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The five costliest natural disasters in U.S. history

By
Danielle Haynes
Flood water from a levee break, caused by Hurricane Katrina, fills the streets of the Ninth Ward of New Orleans on September 3, 2005. Hurricane Harvey could overtake Katrina as the most costly natural disaster in U.S. history. File Photo by A.J. Sisco/UPI
Flood water from a levee break, caused by Hurricane Katrina, fills the streets of the Ninth Ward of New Orleans on September 3, 2005. Hurricane Harvey could overtake Katrina as the most costly natural disaster in U.S. history. File Photo by A.J. Sisco/UPI | License Photo

Aug. 30 (UPI) -- As floodwaters still rise in some parts of Southeast Texas, weather experts are predicting Hurricane Harvey could become the most costly natural disaster in U.S. history.

AccuWeather President Joel N. Myers on Wednesday called Harvey a 1,000-year flood, and warned that some parts of Houston will be "uninhabitable for weeks and possibly months due to water damage, mold, disease-ridden water."

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"This will be the worst natural disaster in American history," he said. "The economy's impact, by the time its total destruction is completed, will approach $160 billion, which is similar to the combined effect of Hurricanes Katrina and Sandy. The disaster is just beginning in certain areas."

While the figures for Harvey's economic impact aren't yet finalized, it's hard not to compare the storm damage to other costly natural disasters in U.S. history.

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The Top 5 most expensive natural disasters by estimated CPI-adjusted cost are:

Hurricane Katrina ($160 billion)

File Photo by Vincent Laforet/Pool/UPI
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Hurricane Katrina affected a number of U.S. states and areas in the Caribbean, but had perhaps the biggest economic impact in the greater New Orleans area, where levees broke and caused massive flooding.

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The National Oceanic and Atmospheric Administration's list of weather and climate disasters indicates the Category 3 hurricane cost $160 billion when accounting for inflation.

The high cost was due to severe storm surge damage, wind damage and the failure of New Orleans' levee system, and inland, high winds and some flooding. The storm and subsequent flooding killed 1,833 people.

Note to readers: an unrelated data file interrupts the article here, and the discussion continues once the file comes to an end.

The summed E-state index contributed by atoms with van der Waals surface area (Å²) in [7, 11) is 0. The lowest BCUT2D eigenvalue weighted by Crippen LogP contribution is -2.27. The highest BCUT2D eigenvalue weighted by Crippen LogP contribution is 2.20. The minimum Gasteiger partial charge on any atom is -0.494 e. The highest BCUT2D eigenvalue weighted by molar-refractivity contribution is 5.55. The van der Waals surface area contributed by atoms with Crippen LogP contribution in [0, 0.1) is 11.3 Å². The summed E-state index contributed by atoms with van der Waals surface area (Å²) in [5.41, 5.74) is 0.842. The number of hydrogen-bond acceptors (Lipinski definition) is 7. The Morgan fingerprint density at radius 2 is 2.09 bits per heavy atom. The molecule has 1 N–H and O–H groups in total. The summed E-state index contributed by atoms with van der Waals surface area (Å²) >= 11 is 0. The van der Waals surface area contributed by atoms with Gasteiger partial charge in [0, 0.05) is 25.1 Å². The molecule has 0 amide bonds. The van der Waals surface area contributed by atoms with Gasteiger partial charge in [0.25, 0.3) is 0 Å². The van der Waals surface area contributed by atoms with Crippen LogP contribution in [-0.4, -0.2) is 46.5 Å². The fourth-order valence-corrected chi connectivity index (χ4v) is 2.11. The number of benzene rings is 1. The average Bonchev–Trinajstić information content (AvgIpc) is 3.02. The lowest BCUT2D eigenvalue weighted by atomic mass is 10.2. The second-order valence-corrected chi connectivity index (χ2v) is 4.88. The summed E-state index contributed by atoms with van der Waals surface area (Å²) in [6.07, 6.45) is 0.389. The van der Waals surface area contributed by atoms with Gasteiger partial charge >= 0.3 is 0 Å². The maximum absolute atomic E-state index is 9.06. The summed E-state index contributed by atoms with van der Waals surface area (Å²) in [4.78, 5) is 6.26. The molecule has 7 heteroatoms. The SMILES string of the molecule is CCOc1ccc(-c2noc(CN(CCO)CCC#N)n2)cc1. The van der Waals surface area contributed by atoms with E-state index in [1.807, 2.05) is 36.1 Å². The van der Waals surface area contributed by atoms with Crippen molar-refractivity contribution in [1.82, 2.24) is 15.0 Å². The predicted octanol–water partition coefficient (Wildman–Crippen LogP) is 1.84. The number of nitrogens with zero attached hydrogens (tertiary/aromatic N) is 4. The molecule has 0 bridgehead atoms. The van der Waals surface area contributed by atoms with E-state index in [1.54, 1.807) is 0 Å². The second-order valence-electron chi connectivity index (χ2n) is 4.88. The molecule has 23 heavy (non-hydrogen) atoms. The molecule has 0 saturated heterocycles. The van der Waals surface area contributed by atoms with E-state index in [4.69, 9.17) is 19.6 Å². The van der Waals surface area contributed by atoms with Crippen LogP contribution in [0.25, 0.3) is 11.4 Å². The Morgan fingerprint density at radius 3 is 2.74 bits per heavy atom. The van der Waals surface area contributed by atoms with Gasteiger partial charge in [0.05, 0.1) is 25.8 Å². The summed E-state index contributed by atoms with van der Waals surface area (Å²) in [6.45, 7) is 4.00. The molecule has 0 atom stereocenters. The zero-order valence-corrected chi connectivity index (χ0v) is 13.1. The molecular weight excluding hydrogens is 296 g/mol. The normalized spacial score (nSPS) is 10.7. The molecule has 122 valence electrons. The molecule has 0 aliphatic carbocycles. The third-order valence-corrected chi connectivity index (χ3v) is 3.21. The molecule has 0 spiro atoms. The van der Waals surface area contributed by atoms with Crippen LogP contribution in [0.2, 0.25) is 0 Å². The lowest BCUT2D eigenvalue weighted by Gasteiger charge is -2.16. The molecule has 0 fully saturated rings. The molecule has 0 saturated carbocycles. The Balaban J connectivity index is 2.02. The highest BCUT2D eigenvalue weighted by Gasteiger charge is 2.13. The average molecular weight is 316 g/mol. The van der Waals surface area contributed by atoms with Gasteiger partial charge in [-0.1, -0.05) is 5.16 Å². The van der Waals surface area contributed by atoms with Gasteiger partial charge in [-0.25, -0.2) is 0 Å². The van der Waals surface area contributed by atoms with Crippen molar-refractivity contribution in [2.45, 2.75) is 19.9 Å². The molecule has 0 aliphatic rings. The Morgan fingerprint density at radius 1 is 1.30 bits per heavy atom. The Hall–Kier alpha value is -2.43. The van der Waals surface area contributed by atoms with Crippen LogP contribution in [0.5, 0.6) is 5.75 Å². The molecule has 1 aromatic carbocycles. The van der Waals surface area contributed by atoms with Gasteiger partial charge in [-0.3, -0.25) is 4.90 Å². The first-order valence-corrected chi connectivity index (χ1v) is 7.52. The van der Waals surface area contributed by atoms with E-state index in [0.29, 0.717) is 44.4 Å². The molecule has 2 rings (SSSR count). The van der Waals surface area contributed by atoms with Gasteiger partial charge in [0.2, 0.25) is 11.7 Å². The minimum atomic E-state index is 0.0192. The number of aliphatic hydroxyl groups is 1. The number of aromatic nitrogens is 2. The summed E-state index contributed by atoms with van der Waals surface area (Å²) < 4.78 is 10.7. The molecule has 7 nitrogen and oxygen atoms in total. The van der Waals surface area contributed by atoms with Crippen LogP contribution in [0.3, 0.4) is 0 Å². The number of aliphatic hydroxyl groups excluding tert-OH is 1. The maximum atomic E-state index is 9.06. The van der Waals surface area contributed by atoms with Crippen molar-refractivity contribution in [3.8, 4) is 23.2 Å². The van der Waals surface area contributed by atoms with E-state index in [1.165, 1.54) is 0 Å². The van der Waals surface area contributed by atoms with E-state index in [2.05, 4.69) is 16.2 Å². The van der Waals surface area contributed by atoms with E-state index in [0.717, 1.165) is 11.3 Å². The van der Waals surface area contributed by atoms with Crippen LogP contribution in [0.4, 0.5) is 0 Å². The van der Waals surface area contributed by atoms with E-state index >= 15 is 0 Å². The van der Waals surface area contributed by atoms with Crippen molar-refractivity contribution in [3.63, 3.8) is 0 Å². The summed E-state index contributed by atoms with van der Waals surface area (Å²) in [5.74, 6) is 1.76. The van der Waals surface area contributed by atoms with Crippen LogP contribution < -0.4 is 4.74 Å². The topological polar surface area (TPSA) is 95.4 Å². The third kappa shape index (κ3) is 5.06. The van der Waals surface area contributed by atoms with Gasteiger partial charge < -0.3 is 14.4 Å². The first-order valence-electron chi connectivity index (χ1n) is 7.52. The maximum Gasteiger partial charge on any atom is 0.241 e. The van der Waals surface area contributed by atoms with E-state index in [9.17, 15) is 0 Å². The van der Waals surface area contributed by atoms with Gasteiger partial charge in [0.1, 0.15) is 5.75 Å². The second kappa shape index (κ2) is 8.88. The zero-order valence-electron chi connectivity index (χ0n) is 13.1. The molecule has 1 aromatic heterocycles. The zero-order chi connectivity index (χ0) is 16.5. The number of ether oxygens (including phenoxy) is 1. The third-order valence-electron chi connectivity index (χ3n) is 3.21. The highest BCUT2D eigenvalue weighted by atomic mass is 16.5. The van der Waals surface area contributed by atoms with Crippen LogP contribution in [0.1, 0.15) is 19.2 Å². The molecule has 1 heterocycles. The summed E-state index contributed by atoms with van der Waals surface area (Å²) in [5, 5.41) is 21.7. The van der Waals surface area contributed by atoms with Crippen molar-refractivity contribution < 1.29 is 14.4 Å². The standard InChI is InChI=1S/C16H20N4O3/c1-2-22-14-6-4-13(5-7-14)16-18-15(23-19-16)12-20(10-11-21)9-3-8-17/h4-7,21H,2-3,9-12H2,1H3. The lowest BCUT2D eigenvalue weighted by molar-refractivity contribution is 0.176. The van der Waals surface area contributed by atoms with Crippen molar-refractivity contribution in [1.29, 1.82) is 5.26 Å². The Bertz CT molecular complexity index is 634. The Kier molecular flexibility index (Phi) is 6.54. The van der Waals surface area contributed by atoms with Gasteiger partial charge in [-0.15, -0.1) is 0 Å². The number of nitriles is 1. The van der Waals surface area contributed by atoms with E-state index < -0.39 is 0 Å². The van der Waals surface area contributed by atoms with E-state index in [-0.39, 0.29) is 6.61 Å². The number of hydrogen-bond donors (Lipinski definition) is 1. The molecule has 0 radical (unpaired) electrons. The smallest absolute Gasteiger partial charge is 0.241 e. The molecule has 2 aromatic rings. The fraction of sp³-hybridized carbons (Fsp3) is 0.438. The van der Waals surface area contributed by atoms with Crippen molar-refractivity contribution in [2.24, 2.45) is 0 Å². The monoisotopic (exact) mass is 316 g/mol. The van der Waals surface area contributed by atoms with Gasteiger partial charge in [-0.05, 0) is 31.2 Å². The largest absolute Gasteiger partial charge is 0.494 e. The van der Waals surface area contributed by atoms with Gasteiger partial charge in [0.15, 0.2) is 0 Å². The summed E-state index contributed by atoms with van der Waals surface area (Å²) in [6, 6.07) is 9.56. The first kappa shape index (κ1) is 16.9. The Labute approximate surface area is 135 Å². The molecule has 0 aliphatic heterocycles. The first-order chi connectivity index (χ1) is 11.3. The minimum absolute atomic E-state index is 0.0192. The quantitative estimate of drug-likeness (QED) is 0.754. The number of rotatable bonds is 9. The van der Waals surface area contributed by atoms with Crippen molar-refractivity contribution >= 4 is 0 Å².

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Northridge earthquake ($33.5 billion-$73.67 billion)

File Photo courtesy FEMA

The 6.7-magnitude Northridge earthquake struck California's San Fernando Valley on Jan. 17, 1994. It killed 60 people and injured more than 7,000.

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Cost estimates -- by experts including the U.S. Geological Survey and researchers -- of the temblor vary between $33.5 billion and $73.67 billion

The quake produced the highest ground acceleration felt in U.S. history and could be felt in Las Vegas some 220 miles away.

Hurricane Sandy ($70.2 billion)

File Photo by John Angelillo/UPI

Hurricane Sandy -- also known as Superstorm Sandy -- was the largest Atlantic hurricane on record, stretching some 1,100 miles across while off the coast of the U.S. Northeast. NOAA estimates it cost an inflation-adjusted $70.2 billion.

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Sandy sent a storm surge through the streets of New York and New Jersey, and killed 233 people in eight countries.

Hurricane Andrew ($47 billion)

An aerial view of Dade County, Florida, showing damage from one of the most destructive hurricanes in the history of the United States. Hurricane Andrew did extensive damage to homes in Miami, leaving little behind in its wake. One million people were evacuated and 54 died in this hurricane. File Photo courtesy FEMA

Hurricane Andrew made landfall on Florida's southeastern shore Aug. 24, 1992, as a Category 5 storm. It destroyed tens of thousands of homes, killed 65 people and cost an inflation-adjusted $47 billion.

Much of the damage from the storm was caused by wind speeds that topped 165 mph and tornadoes spawned by the system.

1988 Drought/heatwave ($42.4 billion)

File Photo by Gary Bridgman/Flickr

The worst drought in U.S. history affected the Midwest and even closed some schools in South Dakota. There were record-setting heat waves and long spells without any precipitation.

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The drought was responsible for about 5,000 deaths due to heat stress and at its peak covered about 45 percent of the country. Economic loss came from hits to the agricultural industry.

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